After the fourth century these doubts as to the Apostolic origin of the Epistle to the Hebrews gradually became less marked in Western Europe. While the Council of Carthage of the year 397, in the wording of its decree, still made a distinction between Pauli Apostoli epistoloe tredecim (thirteen epistles of Paul the Apostle) and eiusdem ad Hebroeos una (one of his to the Hebrews) (H. Denzinger, "Enchiridion", 10th ed., Freiburg, 1908, n. 92, old n. 49), the Roman Synod of 382 under Pope Damasus enumerates without distinction epistoloe Pauli numero quatuordecim (epistles of Paul fourteen in number), including in this number the Epistle to the Hebrews (Denzinger, 10th ed., n. 84). In this form also the conviction of the Church later found permanent expression. Cardinal Cajetan (1529) and Erasmus were the first to revive the old doubts, while at the same time Luther and the other Reformers denied the Pauline origin of the letter.
(a) The content of the letter bears plainly the stamp of genuine Pauline ideas. In this regard it suffices to refer to the statements above concerning the doctrinal contents of the Epistle (see II).
(b) The language and style vary in many particulars from the grammatical form of the other letters of Paul, as in sufficiently shown above (see III).
(c) the distinctive characteristics of the Epistle (IV) favour more the opinion that the form in which it is cast is not the work of the author of the other Apostolic letters.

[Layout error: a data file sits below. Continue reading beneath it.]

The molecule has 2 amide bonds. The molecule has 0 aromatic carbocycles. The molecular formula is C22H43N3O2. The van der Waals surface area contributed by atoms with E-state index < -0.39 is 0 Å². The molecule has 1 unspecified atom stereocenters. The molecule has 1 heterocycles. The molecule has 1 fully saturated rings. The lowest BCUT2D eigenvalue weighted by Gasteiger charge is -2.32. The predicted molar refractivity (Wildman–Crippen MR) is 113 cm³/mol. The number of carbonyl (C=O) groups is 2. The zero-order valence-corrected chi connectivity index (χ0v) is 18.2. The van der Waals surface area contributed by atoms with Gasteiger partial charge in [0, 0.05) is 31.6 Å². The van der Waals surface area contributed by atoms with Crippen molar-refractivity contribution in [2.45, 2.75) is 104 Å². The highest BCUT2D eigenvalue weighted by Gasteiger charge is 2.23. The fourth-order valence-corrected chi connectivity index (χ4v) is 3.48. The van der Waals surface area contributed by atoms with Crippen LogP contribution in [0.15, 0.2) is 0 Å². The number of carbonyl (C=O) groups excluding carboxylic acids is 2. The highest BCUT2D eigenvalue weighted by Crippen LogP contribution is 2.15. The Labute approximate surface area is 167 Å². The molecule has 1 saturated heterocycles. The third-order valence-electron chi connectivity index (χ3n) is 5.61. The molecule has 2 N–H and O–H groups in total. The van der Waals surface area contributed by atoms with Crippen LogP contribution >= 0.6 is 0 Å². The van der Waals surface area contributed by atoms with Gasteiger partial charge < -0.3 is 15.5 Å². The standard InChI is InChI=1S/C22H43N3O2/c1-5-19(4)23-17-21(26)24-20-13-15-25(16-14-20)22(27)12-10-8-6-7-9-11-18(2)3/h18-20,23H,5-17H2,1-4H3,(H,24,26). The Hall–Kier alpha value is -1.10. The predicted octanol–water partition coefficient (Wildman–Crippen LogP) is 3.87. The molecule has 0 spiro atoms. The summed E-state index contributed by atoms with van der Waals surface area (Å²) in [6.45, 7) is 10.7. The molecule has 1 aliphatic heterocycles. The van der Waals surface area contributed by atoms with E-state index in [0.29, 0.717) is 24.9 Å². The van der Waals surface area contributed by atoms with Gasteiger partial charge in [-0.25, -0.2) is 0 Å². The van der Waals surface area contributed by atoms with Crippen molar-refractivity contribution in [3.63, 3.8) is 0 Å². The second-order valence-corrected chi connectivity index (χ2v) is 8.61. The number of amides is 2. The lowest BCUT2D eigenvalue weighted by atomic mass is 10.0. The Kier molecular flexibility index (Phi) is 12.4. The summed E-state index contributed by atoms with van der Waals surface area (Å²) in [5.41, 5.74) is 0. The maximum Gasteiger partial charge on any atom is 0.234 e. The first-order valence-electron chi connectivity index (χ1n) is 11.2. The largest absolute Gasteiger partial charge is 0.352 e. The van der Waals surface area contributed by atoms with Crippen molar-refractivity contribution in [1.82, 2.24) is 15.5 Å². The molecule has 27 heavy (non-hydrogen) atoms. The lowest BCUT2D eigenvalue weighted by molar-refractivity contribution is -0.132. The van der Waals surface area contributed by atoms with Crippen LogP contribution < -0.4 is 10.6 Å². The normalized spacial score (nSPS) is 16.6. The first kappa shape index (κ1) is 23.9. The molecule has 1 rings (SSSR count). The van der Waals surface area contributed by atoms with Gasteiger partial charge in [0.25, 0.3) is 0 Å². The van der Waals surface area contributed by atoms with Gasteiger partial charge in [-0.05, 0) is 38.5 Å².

Most probable solution
From what has been said it follows that the most probable solution of the question as to the author is that up to the present time the opinion of Origen has not been superseded by a better one. It is, consequently, necessary to accept that in the Epistle to the Hebrews the actual author is to be distinguished from the writer. No valid reason has been produced against Paul as the originator of the ideas and the entire contents of the letter; the belief of the early Church held throughout with entire correctness to this Apostolic origin of the Epistle.
The writer, the one to whom the letter owes its form, had apparently been a pupil of the Apostle. It is not possible now, however, to settle his personality on account of the lack of any definite tradition and of any decisive proof in the letter itself. Ancient and modern writers mention various pupils of the Apostle, especially Luke, Clement of Rome, Apollo, lately also Priscilla and Aquila.
Circumstances of the composition
An examination both of the letter itself and of the earliest testimonies of tradition, in reference to the circumstances of its composition, leads to the following conclusions: